“Although this smart little bird breeds in the State of Louisiana and the adjacent districts, it is not there found in so great numbers as in the Middle States, and farther to the northward.  It generally prefers the depth of the forests during summer, after which it approaches the plantations, and even resorts to the granaries for corn.

. . . They move about in little companies formed of the parents and their young, eight or ten together, and escorted by the Nuthatch or the Downy Woodpecker . . .

. . . This species sometimes forms a nest by digging a hole for the purpose in the hardest wood, with great industry and perseverance, although it is more frequently contented with the hole of the Downy Woodpecker, or some other small bird of that genus.  It fills the hole with every kind of warm materials, after which the female deposits from six to eight eggs, of a pure white, with a few red spots at the larger end.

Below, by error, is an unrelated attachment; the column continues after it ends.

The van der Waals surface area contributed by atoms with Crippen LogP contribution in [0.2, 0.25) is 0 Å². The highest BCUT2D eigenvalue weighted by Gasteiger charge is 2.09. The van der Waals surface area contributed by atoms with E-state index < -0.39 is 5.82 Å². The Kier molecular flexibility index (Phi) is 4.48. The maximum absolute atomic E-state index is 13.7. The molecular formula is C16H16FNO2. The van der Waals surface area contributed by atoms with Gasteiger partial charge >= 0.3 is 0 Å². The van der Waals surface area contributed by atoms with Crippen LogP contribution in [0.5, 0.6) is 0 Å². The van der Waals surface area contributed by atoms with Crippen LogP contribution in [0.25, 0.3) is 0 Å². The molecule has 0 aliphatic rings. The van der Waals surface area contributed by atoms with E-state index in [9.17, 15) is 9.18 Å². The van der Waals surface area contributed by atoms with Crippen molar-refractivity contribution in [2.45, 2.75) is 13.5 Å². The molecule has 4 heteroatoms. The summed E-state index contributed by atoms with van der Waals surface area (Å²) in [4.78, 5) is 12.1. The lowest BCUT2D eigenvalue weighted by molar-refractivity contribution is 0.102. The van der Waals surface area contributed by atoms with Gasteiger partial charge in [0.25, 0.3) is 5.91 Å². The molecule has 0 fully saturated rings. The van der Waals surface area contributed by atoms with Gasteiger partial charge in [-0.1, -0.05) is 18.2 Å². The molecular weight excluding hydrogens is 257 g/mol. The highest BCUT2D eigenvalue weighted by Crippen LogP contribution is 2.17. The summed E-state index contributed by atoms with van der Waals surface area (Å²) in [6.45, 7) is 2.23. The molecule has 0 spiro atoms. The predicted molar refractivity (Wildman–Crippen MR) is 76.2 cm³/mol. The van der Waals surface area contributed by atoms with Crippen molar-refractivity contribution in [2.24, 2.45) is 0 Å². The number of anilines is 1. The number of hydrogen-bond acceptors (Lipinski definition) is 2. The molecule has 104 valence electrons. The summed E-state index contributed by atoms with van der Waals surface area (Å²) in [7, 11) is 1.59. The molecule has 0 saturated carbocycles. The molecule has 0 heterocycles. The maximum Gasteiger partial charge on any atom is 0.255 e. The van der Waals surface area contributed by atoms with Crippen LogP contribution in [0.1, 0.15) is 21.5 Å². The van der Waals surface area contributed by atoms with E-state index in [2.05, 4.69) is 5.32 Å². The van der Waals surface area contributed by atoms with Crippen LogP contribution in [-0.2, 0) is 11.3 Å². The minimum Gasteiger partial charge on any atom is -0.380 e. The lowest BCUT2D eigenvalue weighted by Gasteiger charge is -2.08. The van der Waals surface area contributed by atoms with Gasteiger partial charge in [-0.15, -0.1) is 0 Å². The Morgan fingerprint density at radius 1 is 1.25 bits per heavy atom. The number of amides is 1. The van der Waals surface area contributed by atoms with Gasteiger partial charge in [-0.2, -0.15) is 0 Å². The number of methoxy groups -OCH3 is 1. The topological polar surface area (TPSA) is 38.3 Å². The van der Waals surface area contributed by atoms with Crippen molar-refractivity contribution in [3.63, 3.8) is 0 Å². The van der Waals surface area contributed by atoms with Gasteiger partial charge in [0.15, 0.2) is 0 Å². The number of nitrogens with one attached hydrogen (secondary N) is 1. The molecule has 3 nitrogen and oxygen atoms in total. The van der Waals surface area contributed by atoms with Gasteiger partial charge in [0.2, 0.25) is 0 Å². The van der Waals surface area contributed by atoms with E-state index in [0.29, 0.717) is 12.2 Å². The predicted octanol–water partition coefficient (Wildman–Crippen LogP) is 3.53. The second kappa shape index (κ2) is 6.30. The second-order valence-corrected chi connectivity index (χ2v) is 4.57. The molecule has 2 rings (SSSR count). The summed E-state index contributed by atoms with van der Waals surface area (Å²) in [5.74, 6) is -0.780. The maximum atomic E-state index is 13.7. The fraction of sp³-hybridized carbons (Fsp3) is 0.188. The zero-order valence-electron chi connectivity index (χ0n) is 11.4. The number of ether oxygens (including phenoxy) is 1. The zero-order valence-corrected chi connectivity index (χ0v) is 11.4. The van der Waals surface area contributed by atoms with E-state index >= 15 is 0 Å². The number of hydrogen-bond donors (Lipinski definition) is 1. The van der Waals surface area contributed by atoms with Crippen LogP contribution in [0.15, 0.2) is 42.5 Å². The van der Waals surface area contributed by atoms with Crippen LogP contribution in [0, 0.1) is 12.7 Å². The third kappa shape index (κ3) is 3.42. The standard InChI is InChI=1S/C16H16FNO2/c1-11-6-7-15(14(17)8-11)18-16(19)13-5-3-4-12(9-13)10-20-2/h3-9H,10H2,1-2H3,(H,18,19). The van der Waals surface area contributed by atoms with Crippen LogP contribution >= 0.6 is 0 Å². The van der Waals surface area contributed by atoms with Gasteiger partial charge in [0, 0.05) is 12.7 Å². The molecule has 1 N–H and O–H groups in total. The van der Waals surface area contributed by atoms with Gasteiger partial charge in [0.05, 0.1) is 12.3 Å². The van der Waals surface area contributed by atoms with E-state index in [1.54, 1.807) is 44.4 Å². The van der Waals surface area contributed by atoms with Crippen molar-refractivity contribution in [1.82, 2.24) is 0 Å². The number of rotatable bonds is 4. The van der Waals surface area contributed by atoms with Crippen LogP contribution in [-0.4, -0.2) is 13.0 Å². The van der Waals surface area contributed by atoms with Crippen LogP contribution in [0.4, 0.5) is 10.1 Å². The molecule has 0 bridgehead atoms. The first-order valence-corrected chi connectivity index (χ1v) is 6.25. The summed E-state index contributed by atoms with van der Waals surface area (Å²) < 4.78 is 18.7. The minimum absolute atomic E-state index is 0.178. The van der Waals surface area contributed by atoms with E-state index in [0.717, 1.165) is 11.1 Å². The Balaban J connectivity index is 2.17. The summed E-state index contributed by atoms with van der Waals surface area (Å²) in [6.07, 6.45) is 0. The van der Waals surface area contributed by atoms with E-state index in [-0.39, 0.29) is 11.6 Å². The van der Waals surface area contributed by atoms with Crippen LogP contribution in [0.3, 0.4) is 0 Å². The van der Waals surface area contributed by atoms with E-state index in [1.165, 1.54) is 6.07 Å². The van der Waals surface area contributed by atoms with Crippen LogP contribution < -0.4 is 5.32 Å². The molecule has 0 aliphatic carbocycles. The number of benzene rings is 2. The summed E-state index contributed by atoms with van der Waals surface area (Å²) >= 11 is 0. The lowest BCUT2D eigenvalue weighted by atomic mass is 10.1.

. . . The species of Pine, on a twig of which you see a pair of these birds, is the White Pine (Pinus Strobus), a tree of great beauty, of which individuals have been observed of the enormous height of 180 feet, with a diameter at the base of from six to eight feet.  The trunk is branchless for two-thirds of its height, and afford the most valuable wood perhaps of any tree in the United States.”

–J. J. Audubon, Ornithological Biography, I (1831), 199-200 [excerpted].

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